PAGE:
Sermon for the Last Sunday after the Epiphany (Transfiguration)

Text: Mark 9:2-3
Jesus took with him Peter, James, and John, and led them up a high mountain, where they were alone. As they looked on, a change came over Jesus, and his clothes became shining white—whiter than anyone in the world could wash them

In the highs and lows

At some time all of us have those moments where we can only say, “Wow! That is truly spectacular!”  It is a moment when our breath is taken away; our eyes are wide open, our senses tingle with delight, we can hardly believe that this moment is happening, this must be a dream and that moment becomes firmly etched into our memory.

Some of these moments are linked with the past.  When Miriam and I stood on the battlefields of Gallipoli or Europe where Aussies fell in battle and remember all that happened on these spots and we would say to each, “Wow! This is such a special and sacred moment”. 
Some of these moments are connected with the future like holding a newborn baby in your arms and marvelling at this new life and all the possibilities that exist for this tiny person. 
Some of these moments are very much in the present as we gasp a “Wow!” at a beautiful sunset, the amazing beauty of a landscape, the incredible ingenuity of mankind.

When Peter, James and John saw Jesus suddenly change before their very eyes and his clothes became shining white and when they saw Elijah and Moses, two Bible heroes of the past appear with Jesus, this was one of those “Wow” moments.  And who can blame Peter for wanting to hang on to this moment.  Finally he is seeing something of Jesus’ true splendour and majesty and having Elijah and Moses here as well.  “Wow!” Peter says, “It’s really good to be here.  Let me make three tents for each of you and we can continue this wonderful experience”.

Just before this event Jesus had been telling them how he would be put to death by the leaders in Jerusalem and Peter wasn’t backward in coming forward in telling Jesus that this kind of talk was absolutely crazy.  He wanted a triumphant Messiah not a suffering one.  This glorious moment on the mountain is how he imagined the Messiah to be.  As they come down from the mountain the disciples are brought down to earth again with a thump.  They are confronted by an evil spirit that has taken control of a young boy and they see what terrible things this evil does to the boy.  Jesus drives out the evil spirit and once again affirms that he would soon be killed.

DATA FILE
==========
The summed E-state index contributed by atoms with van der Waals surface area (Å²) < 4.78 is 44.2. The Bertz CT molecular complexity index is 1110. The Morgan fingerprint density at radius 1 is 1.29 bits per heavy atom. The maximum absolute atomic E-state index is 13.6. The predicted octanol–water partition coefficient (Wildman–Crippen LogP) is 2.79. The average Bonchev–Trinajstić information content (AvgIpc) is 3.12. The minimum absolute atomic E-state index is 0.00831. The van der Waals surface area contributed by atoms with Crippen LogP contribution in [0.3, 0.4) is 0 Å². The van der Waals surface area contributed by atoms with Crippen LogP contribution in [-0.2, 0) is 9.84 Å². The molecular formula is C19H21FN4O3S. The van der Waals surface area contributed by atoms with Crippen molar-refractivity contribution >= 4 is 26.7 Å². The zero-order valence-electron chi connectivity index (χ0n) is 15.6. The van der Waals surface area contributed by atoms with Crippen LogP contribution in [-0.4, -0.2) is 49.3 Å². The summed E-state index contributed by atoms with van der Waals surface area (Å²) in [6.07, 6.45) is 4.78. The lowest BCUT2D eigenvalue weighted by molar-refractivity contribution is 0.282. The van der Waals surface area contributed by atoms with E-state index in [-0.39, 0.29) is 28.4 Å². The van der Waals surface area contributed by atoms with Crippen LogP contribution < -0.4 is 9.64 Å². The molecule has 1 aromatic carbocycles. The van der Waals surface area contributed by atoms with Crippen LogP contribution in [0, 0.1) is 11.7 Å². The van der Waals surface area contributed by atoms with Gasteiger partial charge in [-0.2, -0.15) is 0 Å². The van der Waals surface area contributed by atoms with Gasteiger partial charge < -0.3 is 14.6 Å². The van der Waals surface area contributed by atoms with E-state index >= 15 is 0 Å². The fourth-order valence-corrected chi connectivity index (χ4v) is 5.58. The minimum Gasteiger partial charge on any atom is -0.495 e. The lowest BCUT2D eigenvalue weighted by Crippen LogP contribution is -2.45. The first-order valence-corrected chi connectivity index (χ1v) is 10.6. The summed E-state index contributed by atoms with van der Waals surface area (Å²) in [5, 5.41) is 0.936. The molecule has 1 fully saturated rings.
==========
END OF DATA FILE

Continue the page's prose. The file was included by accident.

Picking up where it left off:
Now isn’t that how life goes so often.  We have those wow moments, those moments when everything is going so well and life is so good and within the blink of an eye we plummet from the mountain top and hit the valley floor. It might be just getting back to the humdrum of everyday living after an uplifting time or worse a tragedy or illness or grief that knock you for a six.  It all seems so wrong.  We might say that it isn’t fair, but say what we like, it’s a fact that the wow moments of life are set amongst the very ordinary and sometimes very challenging circumstances of life.  It’s nice to be up on the mountain tops but in reality we are more often down in the valleys.

When you think back on the highs and lows of your life, would you say that you have been more on the mountains or in the valleys?  For me personally, there have been some great moments when Jesus in all his brilliant best filled me with faith and excitement – those faith-enriching times at a retreat or convention or worship time that made me feel on top of the world, invincible, alive, full of faith. 
But it has been in the valleys where I have had to struggle with right and wrong, with failure and success, with doubt and worry, with believing in myself or believing the unfair put downs of others, with dealing with sickness and the why me issues that I have grown the most. These are the things that I haven’t chosen for myself but they are things that have presented the greatest opportunities for growth in the past and I presume also in the future.

Has that been your experience as well?  Has your wrestling with a failure, the unexpected death of a friend, illness or some kind of breakdown in a relationship enabled you to grow in some way?  We don’t ask for these things to come our way, they are simply thrust on us but when they do come they reveal strengths in us that we thought we never had and we grow through the experience.  It’s true that we can only really appreciate life’s highs after God's Spirit helps us claw our way up from the bottom of the valley.  This has been said, “Greatest hardship, once overcome, produces greater strength and conceives the greatest praise for the deliverance that God has supplied”.

Paul in his letter to the Romans puts it this way, We gladly suffer, because we know that suffering helps us to endure. And endurance builds character, which gives us a hope that will never disappoint us. All of this happens because God has given us the Holy Spirit, who fills our hearts with his love.” (5:3-5).